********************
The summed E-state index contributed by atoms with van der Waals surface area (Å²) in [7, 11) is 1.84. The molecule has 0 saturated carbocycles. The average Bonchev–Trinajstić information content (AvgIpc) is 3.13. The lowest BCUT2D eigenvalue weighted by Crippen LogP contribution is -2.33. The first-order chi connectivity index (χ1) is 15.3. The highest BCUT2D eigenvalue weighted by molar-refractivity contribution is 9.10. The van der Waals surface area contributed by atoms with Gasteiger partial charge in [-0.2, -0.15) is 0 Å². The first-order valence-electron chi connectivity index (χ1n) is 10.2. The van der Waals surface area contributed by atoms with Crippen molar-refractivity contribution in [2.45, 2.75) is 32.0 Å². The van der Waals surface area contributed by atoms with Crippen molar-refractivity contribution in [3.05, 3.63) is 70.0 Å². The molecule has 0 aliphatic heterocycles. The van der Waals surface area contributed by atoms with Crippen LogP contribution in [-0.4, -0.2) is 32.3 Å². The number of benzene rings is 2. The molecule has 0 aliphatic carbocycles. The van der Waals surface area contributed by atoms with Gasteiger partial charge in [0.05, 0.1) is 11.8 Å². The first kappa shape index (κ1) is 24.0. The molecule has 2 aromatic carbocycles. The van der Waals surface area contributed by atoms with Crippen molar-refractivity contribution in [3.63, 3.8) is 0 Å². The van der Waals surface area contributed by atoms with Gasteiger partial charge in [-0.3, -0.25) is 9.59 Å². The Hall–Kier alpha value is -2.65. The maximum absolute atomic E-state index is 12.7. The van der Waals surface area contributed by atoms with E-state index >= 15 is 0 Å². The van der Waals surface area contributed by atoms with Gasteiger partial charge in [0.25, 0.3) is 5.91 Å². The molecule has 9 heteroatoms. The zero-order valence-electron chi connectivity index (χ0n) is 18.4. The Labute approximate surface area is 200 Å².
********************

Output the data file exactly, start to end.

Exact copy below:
The summed E-state index contributed by atoms with van der Waals surface area (Å²) in [7, 11) is 1.84. The molecule has 0 saturated carbocycles. The average Bonchev–Trinajstić information content (AvgIpc) is 3.13. The lowest BCUT2D eigenvalue weighted by Crippen LogP contribution is -2.33. The first-order chi connectivity index (χ1) is 15.3. The highest BCUT2D eigenvalue weighted by molar-refractivity contribution is 9.10. The van der Waals surface area contributed by atoms with Gasteiger partial charge in [-0.2, -0.15) is 0 Å². The first-order valence-electron chi connectivity index (χ1n) is 10.2. The van der Waals surface area contributed by atoms with Crippen molar-refractivity contribution in [2.45, 2.75) is 32.0 Å². The van der Waals surface area contributed by atoms with Crippen molar-refractivity contribution in [3.05, 3.63) is 70.0 Å². The molecule has 0 aliphatic heterocycles. The van der Waals surface area contributed by atoms with Crippen LogP contribution in [-0.4, -0.2) is 32.3 Å². The number of benzene rings is 2. The molecule has 0 aliphatic carbocycles. The van der Waals surface area contributed by atoms with Gasteiger partial charge in [0.05, 0.1) is 11.8 Å². The first kappa shape index (κ1) is 24.0. The molecule has 2 aromatic carbocycles. The van der Waals surface area contributed by atoms with Crippen molar-refractivity contribution in [3.63, 3.8) is 0 Å². The van der Waals surface area contributed by atoms with Gasteiger partial charge in [-0.3, -0.25) is 9.59 Å². The Hall–Kier alpha value is -2.65. The maximum absolute atomic E-state index is 12.7. The van der Waals surface area contributed by atoms with E-state index >= 15 is 0 Å². The van der Waals surface area contributed by atoms with Gasteiger partial charge in [0.25, 0.3) is 5.91 Å². The molecule has 9 heteroatoms. The zero-order valence-electron chi connectivity index (χ0n) is 18.4. The Labute approximate surface area is 200 Å².